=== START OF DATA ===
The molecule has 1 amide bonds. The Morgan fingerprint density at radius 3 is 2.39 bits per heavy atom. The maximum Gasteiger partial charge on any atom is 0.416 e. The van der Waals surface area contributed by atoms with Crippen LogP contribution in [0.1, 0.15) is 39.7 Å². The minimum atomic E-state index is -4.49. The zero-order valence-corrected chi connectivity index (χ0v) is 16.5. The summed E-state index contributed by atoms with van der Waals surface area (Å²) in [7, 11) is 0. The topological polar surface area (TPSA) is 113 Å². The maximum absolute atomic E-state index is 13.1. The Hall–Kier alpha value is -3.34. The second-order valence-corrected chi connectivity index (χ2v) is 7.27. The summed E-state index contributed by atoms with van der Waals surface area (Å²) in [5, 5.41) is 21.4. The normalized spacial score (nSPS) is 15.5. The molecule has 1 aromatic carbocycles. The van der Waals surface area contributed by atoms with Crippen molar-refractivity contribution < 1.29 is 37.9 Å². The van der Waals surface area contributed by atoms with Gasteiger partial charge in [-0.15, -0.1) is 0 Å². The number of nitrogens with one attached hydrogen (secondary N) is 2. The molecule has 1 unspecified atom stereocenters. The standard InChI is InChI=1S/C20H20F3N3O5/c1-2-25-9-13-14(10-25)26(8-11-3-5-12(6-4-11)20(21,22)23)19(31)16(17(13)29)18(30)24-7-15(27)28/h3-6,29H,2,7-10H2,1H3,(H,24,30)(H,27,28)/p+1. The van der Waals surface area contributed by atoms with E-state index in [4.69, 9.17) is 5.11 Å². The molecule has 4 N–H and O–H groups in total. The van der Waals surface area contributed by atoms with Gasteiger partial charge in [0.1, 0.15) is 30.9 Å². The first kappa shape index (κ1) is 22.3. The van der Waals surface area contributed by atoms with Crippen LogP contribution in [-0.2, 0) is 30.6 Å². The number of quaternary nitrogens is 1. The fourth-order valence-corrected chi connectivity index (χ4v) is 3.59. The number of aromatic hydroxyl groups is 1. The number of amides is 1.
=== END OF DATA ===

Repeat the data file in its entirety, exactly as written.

The molecule has 1 amide bonds. The Morgan fingerprint density at radius 3 is 2.39 bits per heavy atom. The maximum Gasteiger partial charge on any atom is 0.416 e. The van der Waals surface area contributed by atoms with Crippen LogP contribution in [0.1, 0.15) is 39.7 Å². The minimum atomic E-state index is -4.49. The zero-order valence-corrected chi connectivity index (χ0v) is 16.5. The summed E-state index contributed by atoms with van der Waals surface area (Å²) in [7, 11) is 0. The topological polar surface area (TPSA) is 113 Å². The maximum absolute atomic E-state index is 13.1. The Hall–Kier alpha value is -3.34. The second-order valence-corrected chi connectivity index (χ2v) is 7.27. The summed E-state index contributed by atoms with van der Waals surface area (Å²) in [5, 5.41) is 21.4. The normalized spacial score (nSPS) is 15.5. The molecule has 1 aromatic carbocycles. The van der Waals surface area contributed by atoms with Crippen molar-refractivity contribution < 1.29 is 37.9 Å². The van der Waals surface area contributed by atoms with Gasteiger partial charge in [-0.15, -0.1) is 0 Å². The number of nitrogens with one attached hydrogen (secondary N) is 2. The molecule has 1 unspecified atom stereocenters. The standard InChI is InChI=1S/C20H20F3N3O5/c1-2-25-9-13-14(10-25)26(8-11-3-5-12(6-4-11)20(21,22)23)19(31)16(17(13)29)18(30)24-7-15(27)28/h3-6,29H,2,7-10H2,1H3,(H,24,30)(H,27,28)/p+1. The van der Waals surface area contributed by atoms with E-state index in [4.69, 9.17) is 5.11 Å². The molecule has 4 N–H and O–H groups in total. The van der Waals surface area contributed by atoms with Gasteiger partial charge in [0.1, 0.15) is 30.9 Å². The first kappa shape index (κ1) is 22.3. The van der Waals surface area contributed by atoms with Crippen LogP contribution in [-0.2, 0) is 30.6 Å². The number of quaternary nitrogens is 1. The fourth-order valence-corrected chi connectivity index (χ4v) is 3.59. The number of aromatic hydroxyl groups is 1. The number of amides is 1.